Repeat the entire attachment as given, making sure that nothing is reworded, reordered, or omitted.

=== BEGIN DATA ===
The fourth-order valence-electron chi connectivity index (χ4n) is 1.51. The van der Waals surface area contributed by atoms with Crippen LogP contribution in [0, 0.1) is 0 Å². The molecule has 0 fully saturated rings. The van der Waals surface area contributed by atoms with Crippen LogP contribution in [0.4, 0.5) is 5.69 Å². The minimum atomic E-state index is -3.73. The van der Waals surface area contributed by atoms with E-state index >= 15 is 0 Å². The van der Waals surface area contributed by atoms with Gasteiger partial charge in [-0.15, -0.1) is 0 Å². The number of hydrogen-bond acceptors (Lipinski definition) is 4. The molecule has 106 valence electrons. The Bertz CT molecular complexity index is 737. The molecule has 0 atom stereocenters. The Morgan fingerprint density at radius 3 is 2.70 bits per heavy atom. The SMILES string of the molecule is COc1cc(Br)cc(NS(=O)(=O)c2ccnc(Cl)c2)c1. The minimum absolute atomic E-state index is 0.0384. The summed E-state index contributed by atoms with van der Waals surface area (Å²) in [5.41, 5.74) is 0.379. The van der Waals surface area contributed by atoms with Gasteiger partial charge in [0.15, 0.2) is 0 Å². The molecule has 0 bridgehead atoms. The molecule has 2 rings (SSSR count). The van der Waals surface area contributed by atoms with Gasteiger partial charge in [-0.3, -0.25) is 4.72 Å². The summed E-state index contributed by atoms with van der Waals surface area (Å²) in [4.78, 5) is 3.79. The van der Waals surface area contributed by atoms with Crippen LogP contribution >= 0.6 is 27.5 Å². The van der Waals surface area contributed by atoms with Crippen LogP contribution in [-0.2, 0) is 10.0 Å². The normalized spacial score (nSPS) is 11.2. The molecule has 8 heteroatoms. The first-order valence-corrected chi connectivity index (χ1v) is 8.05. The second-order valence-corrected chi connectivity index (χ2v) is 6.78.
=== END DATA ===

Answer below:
The fourth-order valence-electron chi connectivity index (χ4n) is 1.51. The van der Waals surface area contributed by atoms with Crippen LogP contribution in [0, 0.1) is 0 Å². The molecule has 0 fully saturated rings. The van der Waals surface area contributed by atoms with Crippen LogP contribution in [0.4, 0.5) is 5.69 Å². The minimum atomic E-state index is -3.73. The van der Waals surface area contributed by atoms with E-state index >= 15 is 0 Å². The van der Waals surface area contributed by atoms with Gasteiger partial charge in [-0.15, -0.1) is 0 Å². The number of hydrogen-bond acceptors (Lipinski definition) is 4. The molecule has 106 valence electrons. The Bertz CT molecular complexity index is 737. The molecule has 0 atom stereocenters. The Morgan fingerprint density at radius 3 is 2.70 bits per heavy atom. The SMILES string of the molecule is COc1cc(Br)cc(NS(=O)(=O)c2ccnc(Cl)c2)c1. The minimum absolute atomic E-state index is 0.0384. The summed E-state index contributed by atoms with van der Waals surface area (Å²) in [5.41, 5.74) is 0.379. The van der Waals surface area contributed by atoms with Gasteiger partial charge in [0.15, 0.2) is 0 Å². The molecule has 0 bridgehead atoms. The molecule has 2 rings (SSSR count). The van der Waals surface area contributed by atoms with Gasteiger partial charge in [-0.3, -0.25) is 4.72 Å². The summed E-state index contributed by atoms with van der Waals surface area (Å²) in [4.78, 5) is 3.79. The van der Waals surface area contributed by atoms with Crippen LogP contribution >= 0.6 is 27.5 Å². The van der Waals surface area contributed by atoms with Crippen LogP contribution in [-0.2, 0) is 10.0 Å². The normalized spacial score (nSPS) is 11.2. The molecule has 8 heteroatoms. The first-order valence-corrected chi connectivity index (χ1v) is 8.05. The second-order valence-corrected chi connectivity index (χ2v) is 6.78.